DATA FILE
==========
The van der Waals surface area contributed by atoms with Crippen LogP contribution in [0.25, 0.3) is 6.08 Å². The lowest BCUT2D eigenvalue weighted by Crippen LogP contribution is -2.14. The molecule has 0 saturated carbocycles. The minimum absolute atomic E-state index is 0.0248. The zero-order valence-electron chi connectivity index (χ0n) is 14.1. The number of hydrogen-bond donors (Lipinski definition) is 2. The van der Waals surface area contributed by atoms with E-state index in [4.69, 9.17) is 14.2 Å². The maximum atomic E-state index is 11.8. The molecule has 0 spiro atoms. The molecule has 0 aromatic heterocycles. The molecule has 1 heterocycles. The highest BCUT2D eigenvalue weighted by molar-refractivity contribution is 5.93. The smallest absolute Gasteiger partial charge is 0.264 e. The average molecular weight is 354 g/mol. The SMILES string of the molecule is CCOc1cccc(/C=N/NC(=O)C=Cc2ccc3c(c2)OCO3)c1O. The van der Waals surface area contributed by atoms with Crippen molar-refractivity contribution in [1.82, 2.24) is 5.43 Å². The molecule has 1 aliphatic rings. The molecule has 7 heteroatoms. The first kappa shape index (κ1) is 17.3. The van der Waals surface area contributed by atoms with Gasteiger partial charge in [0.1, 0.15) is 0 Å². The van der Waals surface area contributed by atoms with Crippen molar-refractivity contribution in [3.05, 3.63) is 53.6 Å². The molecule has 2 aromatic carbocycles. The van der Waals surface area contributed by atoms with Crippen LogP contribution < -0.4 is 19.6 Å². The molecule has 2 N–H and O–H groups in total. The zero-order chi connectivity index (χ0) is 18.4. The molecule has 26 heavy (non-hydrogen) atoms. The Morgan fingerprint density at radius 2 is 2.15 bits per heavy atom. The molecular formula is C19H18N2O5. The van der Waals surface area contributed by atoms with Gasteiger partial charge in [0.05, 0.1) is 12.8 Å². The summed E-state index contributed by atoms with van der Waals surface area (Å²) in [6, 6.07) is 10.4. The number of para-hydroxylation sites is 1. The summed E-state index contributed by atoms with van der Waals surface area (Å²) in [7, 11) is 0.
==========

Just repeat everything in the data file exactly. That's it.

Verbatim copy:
The van der Waals surface area contributed by atoms with Crippen LogP contribution in [0.25, 0.3) is 6.08 Å². The lowest BCUT2D eigenvalue weighted by Crippen LogP contribution is -2.14. The molecule has 0 saturated carbocycles. The minimum absolute atomic E-state index is 0.0248. The zero-order valence-electron chi connectivity index (χ0n) is 14.1. The number of hydrogen-bond donors (Lipinski definition) is 2. The van der Waals surface area contributed by atoms with E-state index in [4.69, 9.17) is 14.2 Å². The maximum atomic E-state index is 11.8. The molecule has 0 spiro atoms. The molecule has 0 aromatic heterocycles. The molecule has 1 heterocycles. The highest BCUT2D eigenvalue weighted by molar-refractivity contribution is 5.93. The smallest absolute Gasteiger partial charge is 0.264 e. The average molecular weight is 354 g/mol. The SMILES string of the molecule is CCOc1cccc(/C=N/NC(=O)C=Cc2ccc3c(c2)OCO3)c1O. The van der Waals surface area contributed by atoms with Crippen molar-refractivity contribution in [1.82, 2.24) is 5.43 Å². The molecule has 1 aliphatic rings. The molecule has 7 heteroatoms. The first kappa shape index (κ1) is 17.3. The van der Waals surface area contributed by atoms with Gasteiger partial charge in [0.1, 0.15) is 0 Å². The van der Waals surface area contributed by atoms with Crippen molar-refractivity contribution in [3.05, 3.63) is 53.6 Å². The molecule has 2 aromatic carbocycles. The van der Waals surface area contributed by atoms with Crippen LogP contribution < -0.4 is 19.6 Å². The molecule has 2 N–H and O–H groups in total. The zero-order chi connectivity index (χ0) is 18.4. The molecule has 26 heavy (non-hydrogen) atoms. The Morgan fingerprint density at radius 2 is 2.15 bits per heavy atom. The molecular formula is C19H18N2O5. The van der Waals surface area contributed by atoms with Gasteiger partial charge in [0.05, 0.1) is 12.8 Å². The summed E-state index contributed by atoms with van der Waals surface area (Å²) in [6, 6.07) is 10.4. The number of para-hydroxylation sites is 1. The summed E-state index contributed by atoms with van der Waals surface area (Å²) in [7, 11) is 0.